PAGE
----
FAO Publication: Investing in agriculture for a better future

fao 2012Investing in agriculture is essential for reducing hunger and promoting sustainable agricultural production. Those parts of the world where agricultural capital per worker and public investments in agriculture have stagnated are the epicentres of poverty and hunger today. Demand growth over the coming decades will place increasing pressure on the natural resource base. Eradicating hunger sustainably will require a significant increase in agricultural investments, but also an improvement in their effectiveness. Farmers are the largest investors in developing country agriculture and must be central to any strategy for increasing investment in the sector, but if they are to invest more in agriculture they need a favourable climate for agricultural investment based on economic incentives and an enabling environment. Governments also have a special responsibility to help smallholders overcome the constraints they face in expanding their productive assets and to ensure that large-scale investments in agriculture are socially beneficial and environmentally sustainable. Government investment in agriculture is a crucial component of providing an enabling environment for private investments in the sector. Governments need to channel scarce public funds towards the provision of essential public goods with high economic and social returns.


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Original source for post: http://www.fao.org/publications/sofa/en/

2 responses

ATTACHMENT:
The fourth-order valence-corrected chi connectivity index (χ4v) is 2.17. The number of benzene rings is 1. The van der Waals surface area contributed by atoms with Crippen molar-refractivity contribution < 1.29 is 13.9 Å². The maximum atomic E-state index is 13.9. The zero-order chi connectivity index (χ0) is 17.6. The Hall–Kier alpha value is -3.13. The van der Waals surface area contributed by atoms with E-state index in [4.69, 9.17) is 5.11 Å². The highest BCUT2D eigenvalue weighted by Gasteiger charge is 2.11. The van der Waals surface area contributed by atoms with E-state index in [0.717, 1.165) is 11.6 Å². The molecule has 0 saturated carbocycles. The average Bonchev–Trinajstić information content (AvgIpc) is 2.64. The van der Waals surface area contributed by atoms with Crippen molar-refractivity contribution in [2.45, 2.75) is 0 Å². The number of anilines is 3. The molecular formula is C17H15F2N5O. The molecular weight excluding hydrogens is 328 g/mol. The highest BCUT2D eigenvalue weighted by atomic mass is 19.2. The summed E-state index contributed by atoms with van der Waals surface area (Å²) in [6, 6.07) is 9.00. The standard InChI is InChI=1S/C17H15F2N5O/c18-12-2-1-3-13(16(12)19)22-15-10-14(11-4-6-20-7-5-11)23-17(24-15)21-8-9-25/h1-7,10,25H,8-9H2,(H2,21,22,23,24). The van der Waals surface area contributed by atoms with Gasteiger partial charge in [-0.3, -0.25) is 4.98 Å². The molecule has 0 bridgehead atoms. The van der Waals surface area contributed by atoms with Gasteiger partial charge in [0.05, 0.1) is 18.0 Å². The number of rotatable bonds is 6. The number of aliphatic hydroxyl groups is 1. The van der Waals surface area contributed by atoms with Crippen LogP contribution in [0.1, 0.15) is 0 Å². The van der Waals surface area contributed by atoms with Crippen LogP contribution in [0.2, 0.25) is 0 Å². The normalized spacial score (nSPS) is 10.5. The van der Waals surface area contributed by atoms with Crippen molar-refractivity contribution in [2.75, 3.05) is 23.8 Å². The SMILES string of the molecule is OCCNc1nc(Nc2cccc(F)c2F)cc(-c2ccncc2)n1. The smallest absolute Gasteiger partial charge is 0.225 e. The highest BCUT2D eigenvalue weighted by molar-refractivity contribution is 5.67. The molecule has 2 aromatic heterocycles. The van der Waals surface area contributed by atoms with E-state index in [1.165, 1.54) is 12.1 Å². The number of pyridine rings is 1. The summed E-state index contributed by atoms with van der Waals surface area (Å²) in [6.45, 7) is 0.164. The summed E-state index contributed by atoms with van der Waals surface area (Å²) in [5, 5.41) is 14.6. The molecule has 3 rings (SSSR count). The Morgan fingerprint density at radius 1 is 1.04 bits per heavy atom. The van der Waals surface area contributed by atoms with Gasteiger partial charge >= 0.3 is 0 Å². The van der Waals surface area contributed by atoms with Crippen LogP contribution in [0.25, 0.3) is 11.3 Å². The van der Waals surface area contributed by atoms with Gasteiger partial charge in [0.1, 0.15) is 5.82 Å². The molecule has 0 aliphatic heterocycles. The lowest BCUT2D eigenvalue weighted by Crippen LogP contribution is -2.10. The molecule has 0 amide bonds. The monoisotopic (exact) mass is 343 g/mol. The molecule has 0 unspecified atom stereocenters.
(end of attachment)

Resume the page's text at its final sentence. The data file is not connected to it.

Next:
1. A crusade vs foodstuff waste is sweeping across China, with government officials and netizens in complete
    swing to fight extravagance within a world’s second-largest economy, which even now has 128 1000000 persons lifestyle within the poverty line.

    The movement echoes Chinese leader Xi Jinping’s call regarding
    frugal lifestyles, urging the fine Chinese tradition of
    “being diligent and thrifty.”

    In an age of excessive consumption and deficit spending, China’s frugality crusade is in addition setting an example pertaining to the world.

    A movement unveiled more recently through the Meals and Agriculture Organization (FAO) and the United Countries Atmosphere Programme (UNEP) coincided with China’s efregardingts, taking the
    lifestyle dilemma on the center stage.

    Called the “Think, Eat, Save and Reduce your footprint,” the initiative appeals to consumers and retailers to embrace creative measures that could dramatically reduce meals waste at all amounts.

    According to data released from the FAO, about 1 third of all
    foods built globally and worth 1 trillion U.S. income is lost
    or wasted within a production and consumption systems.

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